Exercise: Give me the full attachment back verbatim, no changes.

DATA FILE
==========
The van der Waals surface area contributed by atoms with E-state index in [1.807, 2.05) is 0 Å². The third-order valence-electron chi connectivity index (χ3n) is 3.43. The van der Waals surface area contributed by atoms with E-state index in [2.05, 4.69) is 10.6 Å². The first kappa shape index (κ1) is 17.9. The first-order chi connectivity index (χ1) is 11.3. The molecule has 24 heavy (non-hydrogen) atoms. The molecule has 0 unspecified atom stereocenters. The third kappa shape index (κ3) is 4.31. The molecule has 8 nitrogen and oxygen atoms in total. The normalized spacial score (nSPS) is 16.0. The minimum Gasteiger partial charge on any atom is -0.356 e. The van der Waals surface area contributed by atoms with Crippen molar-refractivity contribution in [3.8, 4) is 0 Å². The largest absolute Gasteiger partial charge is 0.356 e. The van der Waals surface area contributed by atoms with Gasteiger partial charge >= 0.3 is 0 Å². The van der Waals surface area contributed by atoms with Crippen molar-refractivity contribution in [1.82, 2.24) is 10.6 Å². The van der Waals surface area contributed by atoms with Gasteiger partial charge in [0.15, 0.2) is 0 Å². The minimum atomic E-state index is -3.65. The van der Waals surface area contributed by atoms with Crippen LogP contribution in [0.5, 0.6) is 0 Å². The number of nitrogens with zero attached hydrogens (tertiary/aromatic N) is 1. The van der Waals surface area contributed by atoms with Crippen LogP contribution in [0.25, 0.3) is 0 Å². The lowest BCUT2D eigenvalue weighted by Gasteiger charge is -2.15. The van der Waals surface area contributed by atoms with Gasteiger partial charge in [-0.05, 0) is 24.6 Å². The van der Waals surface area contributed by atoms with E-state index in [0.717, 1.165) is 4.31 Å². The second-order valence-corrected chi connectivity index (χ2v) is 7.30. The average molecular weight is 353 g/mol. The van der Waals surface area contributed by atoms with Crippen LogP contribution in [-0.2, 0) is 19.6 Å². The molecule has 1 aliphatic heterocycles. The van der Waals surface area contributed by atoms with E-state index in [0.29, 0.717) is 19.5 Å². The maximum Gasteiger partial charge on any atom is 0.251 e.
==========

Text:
The van der Waals surface area contributed by atoms with E-state index in [1.807, 2.05) is 0 Å². The third-order valence-electron chi connectivity index (χ3n) is 3.43. The van der Waals surface area contributed by atoms with E-state index in [2.05, 4.69) is 10.6 Å². The first kappa shape index (κ1) is 17.9. The first-order chi connectivity index (χ1) is 11.3. The molecule has 24 heavy (non-hydrogen) atoms. The molecule has 0 unspecified atom stereocenters. The third kappa shape index (κ3) is 4.31. The molecule has 8 nitrogen and oxygen atoms in total. The normalized spacial score (nSPS) is 16.0. The minimum Gasteiger partial charge on any atom is -0.356 e. The van der Waals surface area contributed by atoms with Crippen molar-refractivity contribution in [3.8, 4) is 0 Å². The largest absolute Gasteiger partial charge is 0.356 e. The van der Waals surface area contributed by atoms with Gasteiger partial charge >= 0.3 is 0 Å². The van der Waals surface area contributed by atoms with Crippen molar-refractivity contribution in [1.82, 2.24) is 10.6 Å². The van der Waals surface area contributed by atoms with Gasteiger partial charge in [0.15, 0.2) is 0 Å². The minimum atomic E-state index is -3.65. The van der Waals surface area contributed by atoms with Crippen LogP contribution in [0.5, 0.6) is 0 Å². The number of nitrogens with zero attached hydrogens (tertiary/aromatic N) is 1. The van der Waals surface area contributed by atoms with Crippen LogP contribution in [0.25, 0.3) is 0 Å². The lowest BCUT2D eigenvalue weighted by Gasteiger charge is -2.15. The van der Waals surface area contributed by atoms with Gasteiger partial charge in [-0.05, 0) is 24.6 Å². The van der Waals surface area contributed by atoms with E-state index in [0.717, 1.165) is 4.31 Å². The second-order valence-corrected chi connectivity index (χ2v) is 7.30. The average molecular weight is 353 g/mol. The van der Waals surface area contributed by atoms with Crippen LogP contribution in [-0.2, 0) is 19.6 Å². The molecule has 1 aliphatic heterocycles. The van der Waals surface area contributed by atoms with E-state index in [0.29, 0.717) is 19.5 Å². The maximum Gasteiger partial charge on any atom is 0.251 e.